Tony Hawk's Pro Skater was a revelation of sorts. Never before had the skateboarding genre been captured and represented so faithfully in a videogame. The sights, sounds, and bails were all the perfect reminder of just how good (and bad) skateboarding can be. Fans of the series are split over exactly when the series piqued, some saying that THPS 3 is the greatest entry and other siding with Tony Hawk's Underground 2. Wherever you stand on that debate it's abundantly clear that whatever intentions the creators initially held for the series has been lost.
Skating through the last few Tony Hawk games feels like a cross between a Tim Burton nightmare and a Judy Garland film. The gameplay itself had become based on the kind of button mashing we're used to in a beat 'em up, which the developers acknowledged. In an attempt to simplify the gameplay and capitalize on the mentality that led people to purchase countless versions of Guitar Hero, another offender on this list, Activision funded the development of a skateboard peripheral for the development of Tony Hawk: Ride. It promptly bombed. It's especially disheartening to fans when games like Skate come along and clean house, using a much more streamlined control scheme.
We're not exactly saying there shouldn't have been any sequels at all, just that they should have stopped or drastically improved by now. Your real friends will tell you when you've gone too far. Tony, you've gone too far.
It's probably safe to say that the deck is stacked against any game featuring the Man of Steel right off the bat. Plagued by the same problems that modern-day filmmakers have recently struggled to confront, Superman seems to be a difficult character to render convincingly. That hasn't stopped an endless stream of developers from trying, though.
Everyone from EA-Tiburon (Superman Returns, 2006) to Infogrames (Superman: Shadow of Apokalips, 2002) to Titus ('Superman 64', 1999) has made an attempt at presenting what is arguably the most iconic comic book character ever created. Nearly all attempts at avoiding bad game design, mediocrity, and good old-fashioned embarrassment have failed, which is why we'd like to put and end to CK's suffering.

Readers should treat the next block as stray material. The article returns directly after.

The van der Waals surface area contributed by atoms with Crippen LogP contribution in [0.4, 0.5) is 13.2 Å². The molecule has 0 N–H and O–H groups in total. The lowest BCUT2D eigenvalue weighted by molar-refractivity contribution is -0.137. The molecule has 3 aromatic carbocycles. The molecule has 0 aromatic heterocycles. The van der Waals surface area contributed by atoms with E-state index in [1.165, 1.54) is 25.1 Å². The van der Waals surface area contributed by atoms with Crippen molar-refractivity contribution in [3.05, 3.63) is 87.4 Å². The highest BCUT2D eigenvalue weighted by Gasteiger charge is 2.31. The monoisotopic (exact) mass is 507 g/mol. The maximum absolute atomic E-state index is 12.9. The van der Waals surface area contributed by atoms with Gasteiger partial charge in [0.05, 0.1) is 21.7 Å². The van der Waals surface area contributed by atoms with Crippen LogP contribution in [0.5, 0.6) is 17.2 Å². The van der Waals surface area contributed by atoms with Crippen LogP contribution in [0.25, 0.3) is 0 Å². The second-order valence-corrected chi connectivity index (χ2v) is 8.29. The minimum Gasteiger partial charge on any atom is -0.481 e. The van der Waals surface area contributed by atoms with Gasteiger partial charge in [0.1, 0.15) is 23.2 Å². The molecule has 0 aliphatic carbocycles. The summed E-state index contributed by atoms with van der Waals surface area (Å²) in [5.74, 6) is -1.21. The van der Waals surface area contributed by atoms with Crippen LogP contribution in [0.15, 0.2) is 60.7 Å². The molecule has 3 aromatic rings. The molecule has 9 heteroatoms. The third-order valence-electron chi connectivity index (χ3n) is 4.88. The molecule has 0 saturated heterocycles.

Every year football fans line up in droves to purchase the latest version of Madden NFL, and there's something not quite right about that. We understand the point of having the latest roster information. It's always fun to live vicariously through your favorite team. Imagine the Chicago Bears winning the Super Bowl. You don't have to. You can make it happen.
What we don't understand is that gamers are willing to pay full price for a game that essentially hasn't changed much for the past few years. It isn't as bad as, say, Halo (for giggles, of course) or maybe Call of Duty. But the amount that actually changes between some iterations is negligible. If we're going to buy an 'all-new' game every single year for the duration of the series, at least offer up a convincing reason to part with our hard-earned $59.99. As far as I'm concerned that could very well be the price of the collector's edition. With signed players' cards. And Super Bowl tickets.
We've lumped these two together for the sake of simplicity but they almost warrant an article of their own. During the time since its initial release in the fall of 2005 Guitar Hero has seen twenty one releases (including mobile), not counting the other games under the 'Hero' banner. Major console releases account for ten of those. Is that much shredding really necessary? Mercifully Bobby Kotick and the crew at Activision have deemed it necessary to take five on the franchise at least for this year. Rock Band is no different. That series has also seen ten major releases counting three mobile games.
We could make a landfill with the amount of plastic crap Activision and Harmonix have sold over the last six years, which begs the question, 'Why not release one game for each series and continue to support it with downloadable content and software updates?' Have a major update at retail every five years instead of seventy-eight in one year, and you've got a winner. This is a solution we think could also work for the previous game on our list. People have already proved their willing to clutter up their living rooms with fake instruments; there's no need to seem so desperate.
By Patriel Manning
CCC Freelance Writer
*The views expressed within this article are solely the opinion of the author and do not express the views held by Cheat Code Central.*